The (Lack Of) Truth Behind The Recent Church Fires

Published July 10, 2015
Updated January 25, 2018
Published July 10, 2015
Updated January 25, 2018

The roughly two-month period between July 7 and September 10, 2001 went down in history as the Summer of the Shark. This wasn’t because shark attacks were especially common during that period – both attacks and fatalities were actually down from the previous year – but because the summer of 2001 was a slow news season. Instead of admitting that, all of America’s major news networks seized on a sensational story about underwater predators and ran with it.

At its essence, the Summer of the Shark-style media circus is a logical fallacy called confirmation bias. Instead of rationally assessing the facts and presenting events in context, news agencies take isolated events, or even commonplace occurrences, and spin a narrative out of a severely shortened data set. So it was with shark attacks, so it is now with church burnings.

The Narrative

On June 17, 2015, a bowl-cut little freak named Dylann Roof allegedly – in the sense that he’s already confessed – shot up the Emanuel AME Church in South Carolina. This horrific act, compounded by the shooter’s avowed white-supremacist motive, struck every morally normal person as a senseless outrage. The scale, and the social implications, of the murders even moved President Obama to speak on the matter and focused the eyes of the nation on racial violence in the United States.

In the weeks following the shooting, every media outlet in the United States, with the possible exceptions of Cat Fancier and Cigar Aficionado magazines, began reporting on suspected arsons taking place at historically black churches across the South.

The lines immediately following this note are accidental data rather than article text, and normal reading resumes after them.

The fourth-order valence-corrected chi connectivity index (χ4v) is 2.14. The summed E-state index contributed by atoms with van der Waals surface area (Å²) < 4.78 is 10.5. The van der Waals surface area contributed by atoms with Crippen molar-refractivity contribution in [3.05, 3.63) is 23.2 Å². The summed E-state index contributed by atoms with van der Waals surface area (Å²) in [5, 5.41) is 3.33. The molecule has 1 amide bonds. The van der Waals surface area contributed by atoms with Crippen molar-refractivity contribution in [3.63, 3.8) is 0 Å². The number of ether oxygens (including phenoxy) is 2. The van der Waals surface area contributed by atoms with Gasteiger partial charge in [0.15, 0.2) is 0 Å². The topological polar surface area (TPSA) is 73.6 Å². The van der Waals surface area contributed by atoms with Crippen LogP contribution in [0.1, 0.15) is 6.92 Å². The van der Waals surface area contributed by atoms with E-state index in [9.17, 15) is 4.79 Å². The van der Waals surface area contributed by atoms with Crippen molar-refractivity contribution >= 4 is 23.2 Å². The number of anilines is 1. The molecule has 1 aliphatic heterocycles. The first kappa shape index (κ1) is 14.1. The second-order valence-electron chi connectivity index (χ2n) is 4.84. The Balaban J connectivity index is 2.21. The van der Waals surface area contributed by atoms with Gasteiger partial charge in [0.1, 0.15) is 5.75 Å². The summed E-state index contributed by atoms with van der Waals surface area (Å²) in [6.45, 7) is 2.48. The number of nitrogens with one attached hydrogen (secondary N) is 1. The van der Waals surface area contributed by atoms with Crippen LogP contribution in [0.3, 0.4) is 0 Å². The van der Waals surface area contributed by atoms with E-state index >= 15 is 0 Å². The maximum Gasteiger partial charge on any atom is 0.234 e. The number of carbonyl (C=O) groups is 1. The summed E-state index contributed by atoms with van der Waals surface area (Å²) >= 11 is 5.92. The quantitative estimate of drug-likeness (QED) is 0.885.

Some on the right have used these events to say that liberal policies create people like Roof. Others, such as Young Turks host John Iadarola, have seen the South Carolina tragedy and ensuing fires as a means to launch into the hysterical nonce, as seen below:

For those of you who have trouble viewing the five-minute video, Iadarola starts off with a short list of events that “the country and liberals” have been celebrating, such as the removal of the Confederate flag and the Supreme Court’s decisions on Obamacare and gay marriage. At the 12-second mark, he changes gears and refers to a “wave of black church-related terror” sweeping across the South.

Displaying the customary Young Turks level of research, Iadarola states that “somewhere between four and 10” black churches have caught fire since the shooting. The gem comes at 30 seconds, when the host admits that authorities can’t say that the incidents are related. Iadarola still insists that it doesn’t matter if there’s a link – the narrative of white racist conspirators has already been cast, and mere facts linking the fires are now immaterial.

Indeed, the phrase “wave of terrorist attacks” crops up by the 50-second mark. Remember that, 20 seconds before this, the only fact Iadarola had to tell us was that authorities couldn’t link the fires, or even say they were all deliberately set. Now, it’s a “wave,” an epidemic, if you will, and you should be afraid.

Church Fires Shark Fin

Very afraid. Source: Reddit

After dismissing the absurd notion that one of the fires, in which a cache of electronics was stolen, could be anything but a hate crime, the host asserts at the two-minute mark that all of the arsonists are Christians. Remember that this is before any suspects have been identified, and it’s before authorities are even willing to say that a majority of recent fires were deliberately set. Yet, this journalist has already rhetorically moved us to the point where we know the firebugs’ religious convictions.

By the end of the video, Iadarola has explained to us that these fires – many of which, you’ll remember, are being investigated as accidents – are part of an ideological backlash against black civil rights. The phrase “white supremacy run amok” is actually used to describe the motives of “between four and 10” arsonists, none of whom have been caught yet and who might not even exist.

Richard Stockton
Richard Stockton is a freelance science and technology writer from Sacramento, California.